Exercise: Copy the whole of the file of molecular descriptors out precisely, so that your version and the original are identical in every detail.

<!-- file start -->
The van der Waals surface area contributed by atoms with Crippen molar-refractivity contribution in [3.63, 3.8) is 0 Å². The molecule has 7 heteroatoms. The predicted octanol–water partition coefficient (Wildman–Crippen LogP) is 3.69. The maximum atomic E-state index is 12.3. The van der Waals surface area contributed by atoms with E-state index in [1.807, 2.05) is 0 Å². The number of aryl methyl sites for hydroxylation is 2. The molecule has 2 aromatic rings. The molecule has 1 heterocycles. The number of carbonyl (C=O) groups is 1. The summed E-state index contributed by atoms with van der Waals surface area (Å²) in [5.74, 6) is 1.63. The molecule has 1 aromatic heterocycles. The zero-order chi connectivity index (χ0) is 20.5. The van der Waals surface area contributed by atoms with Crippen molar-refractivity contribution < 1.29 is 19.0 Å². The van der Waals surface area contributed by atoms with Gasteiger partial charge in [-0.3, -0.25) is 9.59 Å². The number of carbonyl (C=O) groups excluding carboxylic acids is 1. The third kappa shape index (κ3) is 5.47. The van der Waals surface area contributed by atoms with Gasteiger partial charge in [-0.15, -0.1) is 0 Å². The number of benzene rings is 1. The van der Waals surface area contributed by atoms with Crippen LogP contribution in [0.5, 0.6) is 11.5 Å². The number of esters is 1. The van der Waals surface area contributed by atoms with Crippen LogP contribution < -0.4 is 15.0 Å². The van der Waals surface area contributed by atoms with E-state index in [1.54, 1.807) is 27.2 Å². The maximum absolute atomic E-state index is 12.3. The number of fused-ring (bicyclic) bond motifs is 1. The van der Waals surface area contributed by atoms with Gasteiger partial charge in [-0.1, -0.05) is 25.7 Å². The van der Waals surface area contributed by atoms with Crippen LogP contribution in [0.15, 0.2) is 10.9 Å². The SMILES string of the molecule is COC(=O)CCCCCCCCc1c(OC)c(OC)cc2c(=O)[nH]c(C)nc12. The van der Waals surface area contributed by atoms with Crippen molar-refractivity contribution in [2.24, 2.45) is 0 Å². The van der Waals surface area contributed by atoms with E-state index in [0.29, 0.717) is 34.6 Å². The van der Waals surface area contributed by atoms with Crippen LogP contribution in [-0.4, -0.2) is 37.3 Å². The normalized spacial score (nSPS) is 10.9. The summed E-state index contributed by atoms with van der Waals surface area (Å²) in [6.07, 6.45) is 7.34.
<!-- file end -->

The van der Waals surface area contributed by atoms with Crippen molar-refractivity contribution in [3.63, 3.8) is 0 Å². The molecule has 7 heteroatoms. The predicted octanol–water partition coefficient (Wildman–Crippen LogP) is 3.69. The maximum atomic E-state index is 12.3. The van der Waals surface area contributed by atoms with E-state index in [1.807, 2.05) is 0 Å². The number of aryl methyl sites for hydroxylation is 2. The molecule has 2 aromatic rings. The molecule has 1 heterocycles. The number of carbonyl (C=O) groups is 1. The summed E-state index contributed by atoms with van der Waals surface area (Å²) in [5.74, 6) is 1.63. The molecule has 1 aromatic heterocycles. The zero-order chi connectivity index (χ0) is 20.5. The van der Waals surface area contributed by atoms with Crippen molar-refractivity contribution < 1.29 is 19.0 Å². The van der Waals surface area contributed by atoms with Gasteiger partial charge in [-0.3, -0.25) is 9.59 Å². The number of carbonyl (C=O) groups excluding carboxylic acids is 1. The third kappa shape index (κ3) is 5.47. The van der Waals surface area contributed by atoms with Gasteiger partial charge in [-0.15, -0.1) is 0 Å². The number of benzene rings is 1. The van der Waals surface area contributed by atoms with Crippen LogP contribution in [0.5, 0.6) is 11.5 Å². The number of esters is 1. The van der Waals surface area contributed by atoms with Crippen LogP contribution < -0.4 is 15.0 Å². The van der Waals surface area contributed by atoms with E-state index in [1.54, 1.807) is 27.2 Å². The maximum absolute atomic E-state index is 12.3. The number of fused-ring (bicyclic) bond motifs is 1. The van der Waals surface area contributed by atoms with Gasteiger partial charge in [-0.1, -0.05) is 25.7 Å². The van der Waals surface area contributed by atoms with Crippen LogP contribution in [0.15, 0.2) is 10.9 Å². The SMILES string of the molecule is COC(=O)CCCCCCCCc1c(OC)c(OC)cc2c(=O)[nH]c(C)nc12. The van der Waals surface area contributed by atoms with Crippen molar-refractivity contribution in [2.24, 2.45) is 0 Å². The van der Waals surface area contributed by atoms with E-state index in [0.29, 0.717) is 34.6 Å². The van der Waals surface area contributed by atoms with Crippen LogP contribution in [-0.4, -0.2) is 37.3 Å². The normalized spacial score (nSPS) is 10.9. The summed E-state index contributed by atoms with van der Waals surface area (Å²) in [6.07, 6.45) is 7.34.